Rep. Mo Brooks, R-Ala., the pro-Trump election-denier who lost his election bid for Senate this week, on Wednesday said that he'd be willing to publicly testify about January 6 to the House select committee if subpoenaed.
"My basic requirement is it be in public so the public can see it — so they don't get bits and pieces dribbled out," Brooks told CNN. The lawmaker added that he would want to view any documents that he might be questioned about and that he would speak only about issues related to the events of January 6, 2021.
According to Committee Chair Bennie Thompson, D-Miss., Brooks has yet to be officially served by a subpoena. Thompson told CNN that the panel is "in the process of either redoing it or it's out the door already." Thompson also told The Hill that the Republican lawmaker had not been subpoenaed earlier because the committee "couldn't find him," most likely because Brooks was on the campaign trail.
Brooks, who was elected in 2011, is a staunch Donald Trump supporter. He was one of the first House Republicans to challenge the results of the 2020 election. During the month of December 2020, shortly after Trump's election loss, Brooks took part in a spate of meetings with Trump's inner circle, who sought to strategize how the election could be reversed in Trump's favor, according to Politico.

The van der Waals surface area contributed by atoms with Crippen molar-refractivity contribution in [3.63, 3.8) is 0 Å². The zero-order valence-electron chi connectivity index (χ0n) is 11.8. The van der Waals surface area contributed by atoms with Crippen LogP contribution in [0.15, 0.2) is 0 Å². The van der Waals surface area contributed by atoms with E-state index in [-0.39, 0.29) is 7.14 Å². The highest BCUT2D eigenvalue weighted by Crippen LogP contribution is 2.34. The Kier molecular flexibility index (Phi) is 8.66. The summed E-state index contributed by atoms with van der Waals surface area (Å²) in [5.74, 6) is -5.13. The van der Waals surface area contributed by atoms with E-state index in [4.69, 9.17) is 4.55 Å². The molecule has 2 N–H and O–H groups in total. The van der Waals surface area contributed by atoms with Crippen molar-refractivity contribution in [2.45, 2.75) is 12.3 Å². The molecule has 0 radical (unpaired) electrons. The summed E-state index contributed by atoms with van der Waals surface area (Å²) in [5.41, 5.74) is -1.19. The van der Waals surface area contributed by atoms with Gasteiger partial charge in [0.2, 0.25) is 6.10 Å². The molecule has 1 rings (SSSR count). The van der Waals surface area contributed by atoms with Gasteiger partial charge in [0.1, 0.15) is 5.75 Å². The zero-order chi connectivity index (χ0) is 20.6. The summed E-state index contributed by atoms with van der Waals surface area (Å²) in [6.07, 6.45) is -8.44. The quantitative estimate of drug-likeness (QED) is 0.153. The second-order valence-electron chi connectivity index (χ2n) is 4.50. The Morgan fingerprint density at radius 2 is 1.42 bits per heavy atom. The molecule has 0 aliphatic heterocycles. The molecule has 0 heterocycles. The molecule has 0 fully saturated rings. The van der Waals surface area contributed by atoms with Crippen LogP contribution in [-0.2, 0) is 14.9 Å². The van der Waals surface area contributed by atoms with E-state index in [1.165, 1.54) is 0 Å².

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A month later, on the day of the Capitol riot, Brooks featured as one of the speakers at the "Stop the Steal" rally, where, secretly wearing body armor, he told the crowd, "Today is the day American patriots start taking down names and kicking ass." Since then, Brooks has become a defendant in two lawsuits – respectively filed by D.C. Attorney General Karl Racine and Rep. Eric Swalwell, D-Calif. – alleging that he helped a lawmaker incite the ensuing insurrection. Swalwell's suit has since been dismissed.
Apart from speaking at the event, there is also evidence that Brooks may have helped pull it together. Last October, Rolling Stone spoke with two rally organizers who alleged that they were in direct communication with Brooks' staff prior to January 6. Shortly after that report, the conservative lawmaker claimed that he "didn't know" if his staff played any role in organizing the event but added that he would "be proud of them for helping to put together a rally lawful under the First Amendment at the ellipse to protest voter fraud & election theft."
Up until this week, Brooks has for the most part parried any efforts to uncover his role in January 6. Last month, the Republican lawmaker called the select committee's investigation a "witch hunt" and denied ever being served a subpoena, even though the panel claimed at the time that they had sent him one.
"I don't want this witch hunt committee and [Speaker] Nancy Pelosi [D-Calif.] trying to interfere with a Republican primary election for the United States Senate in Alabama," he said during a Fox News interview.
On Tuesday, Brooks lost his election bid to GOP challenger Katie Britt in a primary runoff. Brooks' defeat came after Trump rescinded his endorsement of the incumbent and gave it to Britt instead.